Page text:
In America average normal people work, take loans and buy homes with cars. They apply for governmental assistance in case they don’t make enough for a living.
In any event, normal people live comfortable and normal lives, and they like their way of living. For us, weird outliners, a definition of normal was way different.
One day we realized that our life was not about the job that paid weekly bills, about the traffic, a new pair of pants, a fancy meal at the restaurant, Gucci bag or a car.
It was about so much more. And we strove for more. Not more in a sense of having more things, no not that. We wanted more life in our days and more quality time with each other. Our hearts desired some balance in life, not constant participation in a race. And, more opportunities to be with our families and grow internally, more moments that make us happy and create positive memories.
We didn’t need or want things. We wanted experiences and opportunities to choose for ourselves what to do in life, where and how to live it.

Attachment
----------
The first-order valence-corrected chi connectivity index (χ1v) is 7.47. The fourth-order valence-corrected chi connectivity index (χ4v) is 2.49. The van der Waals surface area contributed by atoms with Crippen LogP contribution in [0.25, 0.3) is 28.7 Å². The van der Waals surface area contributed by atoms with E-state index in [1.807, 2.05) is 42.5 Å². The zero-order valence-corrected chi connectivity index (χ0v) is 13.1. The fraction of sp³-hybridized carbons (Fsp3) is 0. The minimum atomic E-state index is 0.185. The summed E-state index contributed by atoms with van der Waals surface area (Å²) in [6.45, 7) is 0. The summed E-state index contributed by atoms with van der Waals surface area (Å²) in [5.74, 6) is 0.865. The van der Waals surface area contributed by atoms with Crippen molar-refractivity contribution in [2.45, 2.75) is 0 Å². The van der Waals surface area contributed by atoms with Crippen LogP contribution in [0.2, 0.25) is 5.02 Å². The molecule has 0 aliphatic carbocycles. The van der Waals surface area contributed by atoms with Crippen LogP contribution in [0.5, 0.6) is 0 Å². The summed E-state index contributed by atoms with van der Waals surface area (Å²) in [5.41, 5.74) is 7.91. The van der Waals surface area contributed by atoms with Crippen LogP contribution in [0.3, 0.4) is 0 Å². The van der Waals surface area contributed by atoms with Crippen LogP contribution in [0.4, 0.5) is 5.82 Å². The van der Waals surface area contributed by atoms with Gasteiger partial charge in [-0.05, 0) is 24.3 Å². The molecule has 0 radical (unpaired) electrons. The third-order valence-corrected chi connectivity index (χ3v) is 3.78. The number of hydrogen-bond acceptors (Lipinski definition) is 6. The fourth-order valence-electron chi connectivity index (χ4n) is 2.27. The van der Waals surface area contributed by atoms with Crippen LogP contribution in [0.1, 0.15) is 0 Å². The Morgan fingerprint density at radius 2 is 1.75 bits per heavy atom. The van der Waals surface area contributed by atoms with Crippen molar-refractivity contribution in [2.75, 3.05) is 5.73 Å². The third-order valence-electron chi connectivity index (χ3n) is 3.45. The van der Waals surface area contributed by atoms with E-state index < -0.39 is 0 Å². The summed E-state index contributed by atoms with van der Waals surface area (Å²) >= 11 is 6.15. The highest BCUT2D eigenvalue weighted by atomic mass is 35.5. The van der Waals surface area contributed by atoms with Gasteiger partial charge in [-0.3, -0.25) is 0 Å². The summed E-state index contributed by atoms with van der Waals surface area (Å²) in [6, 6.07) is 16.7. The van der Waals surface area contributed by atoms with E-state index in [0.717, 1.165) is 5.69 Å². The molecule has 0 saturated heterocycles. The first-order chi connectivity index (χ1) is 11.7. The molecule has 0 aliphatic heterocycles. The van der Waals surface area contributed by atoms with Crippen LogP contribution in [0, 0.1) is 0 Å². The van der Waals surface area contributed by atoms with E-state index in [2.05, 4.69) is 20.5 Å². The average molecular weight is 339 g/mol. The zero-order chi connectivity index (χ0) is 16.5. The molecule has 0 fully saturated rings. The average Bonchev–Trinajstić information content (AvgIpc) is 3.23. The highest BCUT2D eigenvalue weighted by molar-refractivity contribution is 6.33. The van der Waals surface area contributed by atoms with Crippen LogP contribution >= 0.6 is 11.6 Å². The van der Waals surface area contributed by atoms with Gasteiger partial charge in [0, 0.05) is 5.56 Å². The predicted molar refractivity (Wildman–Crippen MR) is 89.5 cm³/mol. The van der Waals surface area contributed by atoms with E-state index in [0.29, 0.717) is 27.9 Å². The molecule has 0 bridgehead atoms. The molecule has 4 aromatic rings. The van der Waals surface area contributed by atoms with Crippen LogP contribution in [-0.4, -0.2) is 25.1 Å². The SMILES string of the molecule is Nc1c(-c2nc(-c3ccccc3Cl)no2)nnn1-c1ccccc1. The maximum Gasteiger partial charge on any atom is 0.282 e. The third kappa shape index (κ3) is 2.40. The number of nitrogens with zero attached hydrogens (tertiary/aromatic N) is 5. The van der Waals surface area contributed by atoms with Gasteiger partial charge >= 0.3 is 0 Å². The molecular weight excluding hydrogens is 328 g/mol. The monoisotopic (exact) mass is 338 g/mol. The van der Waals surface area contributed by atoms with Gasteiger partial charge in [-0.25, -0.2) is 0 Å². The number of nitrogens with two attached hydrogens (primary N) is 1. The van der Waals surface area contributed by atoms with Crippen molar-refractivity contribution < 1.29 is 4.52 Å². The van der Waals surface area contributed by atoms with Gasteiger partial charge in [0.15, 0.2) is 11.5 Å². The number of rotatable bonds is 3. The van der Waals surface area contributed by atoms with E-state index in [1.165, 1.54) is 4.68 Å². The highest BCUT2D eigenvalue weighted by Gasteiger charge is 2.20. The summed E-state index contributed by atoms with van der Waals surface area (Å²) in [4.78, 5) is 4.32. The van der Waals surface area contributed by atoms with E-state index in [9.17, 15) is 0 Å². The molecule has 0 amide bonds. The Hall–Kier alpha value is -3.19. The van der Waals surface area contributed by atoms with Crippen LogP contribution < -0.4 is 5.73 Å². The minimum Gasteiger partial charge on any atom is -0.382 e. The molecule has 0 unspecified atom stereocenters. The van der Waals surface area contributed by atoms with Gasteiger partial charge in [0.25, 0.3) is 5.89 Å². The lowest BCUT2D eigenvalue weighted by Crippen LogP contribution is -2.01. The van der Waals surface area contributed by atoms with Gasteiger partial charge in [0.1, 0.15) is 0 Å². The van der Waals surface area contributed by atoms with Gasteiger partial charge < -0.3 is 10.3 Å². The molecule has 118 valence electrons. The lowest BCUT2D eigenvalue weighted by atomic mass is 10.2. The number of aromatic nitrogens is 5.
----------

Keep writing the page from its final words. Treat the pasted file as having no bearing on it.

There is nothing wrong with people who love their daily comfort routine. Again, we are all different. If this is their choice which makes them happy then this is the right place to be.
We were not fulfilled and happy because our definition of wealth, success and happiness was different though. Wealth for us is not how much money we make and how much stuff we can buy. We define it by how much time we have for relationships, activities and new life experiences.
America was not giving us that chance. That’s why we left.
We left a lifestyle that is very easy to go back to if we ever want to. To buy a return ticket and fly back to America starting all over again does not require a lot. It is not hard to do so.
What is challenging is actually to find a way to become financially and geographically independent and live a life we want, not the one society dictates us. Achieving this lifestyle requires a lot of patience, effort, and perseverance.
Nonetheless, the entire process makes us happy (at least for now) and this is all that matters. Going back to a slippery slope called “rat race” in America is easy, but we will do our best not to go back to.